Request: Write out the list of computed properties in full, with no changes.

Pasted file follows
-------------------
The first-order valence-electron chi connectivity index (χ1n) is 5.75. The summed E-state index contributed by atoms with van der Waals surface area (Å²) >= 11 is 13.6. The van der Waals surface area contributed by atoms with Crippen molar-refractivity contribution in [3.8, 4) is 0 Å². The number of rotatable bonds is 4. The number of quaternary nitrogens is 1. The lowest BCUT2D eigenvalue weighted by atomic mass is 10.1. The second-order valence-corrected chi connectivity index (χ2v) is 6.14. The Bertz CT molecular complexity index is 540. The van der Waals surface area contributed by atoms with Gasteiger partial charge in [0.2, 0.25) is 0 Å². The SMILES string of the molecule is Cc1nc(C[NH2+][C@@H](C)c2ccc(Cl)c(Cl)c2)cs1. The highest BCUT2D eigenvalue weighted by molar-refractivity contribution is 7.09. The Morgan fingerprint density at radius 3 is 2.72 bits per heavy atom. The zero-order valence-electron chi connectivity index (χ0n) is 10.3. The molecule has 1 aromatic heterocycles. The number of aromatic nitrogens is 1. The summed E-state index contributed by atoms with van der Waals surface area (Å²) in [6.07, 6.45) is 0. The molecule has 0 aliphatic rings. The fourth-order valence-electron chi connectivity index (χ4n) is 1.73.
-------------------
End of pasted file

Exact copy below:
The first-order valence-electron chi connectivity index (χ1n) is 5.75. The summed E-state index contributed by atoms with van der Waals surface area (Å²) >= 11 is 13.6. The van der Waals surface area contributed by atoms with Crippen molar-refractivity contribution in [3.8, 4) is 0 Å². The number of rotatable bonds is 4. The number of quaternary nitrogens is 1. The lowest BCUT2D eigenvalue weighted by atomic mass is 10.1. The second-order valence-corrected chi connectivity index (χ2v) is 6.14. The Bertz CT molecular complexity index is 540. The van der Waals surface area contributed by atoms with Gasteiger partial charge in [0.2, 0.25) is 0 Å². The SMILES string of the molecule is Cc1nc(C[NH2+][C@@H](C)c2ccc(Cl)c(Cl)c2)cs1. The highest BCUT2D eigenvalue weighted by molar-refractivity contribution is 7.09. The Morgan fingerprint density at radius 3 is 2.72 bits per heavy atom. The zero-order valence-electron chi connectivity index (χ0n) is 10.3. The molecule has 1 aromatic heterocycles. The number of aromatic nitrogens is 1. The summed E-state index contributed by atoms with van der Waals surface area (Å²) in [6.07, 6.45) is 0. The molecule has 0 aliphatic rings. The fourth-order valence-electron chi connectivity index (χ4n) is 1.73.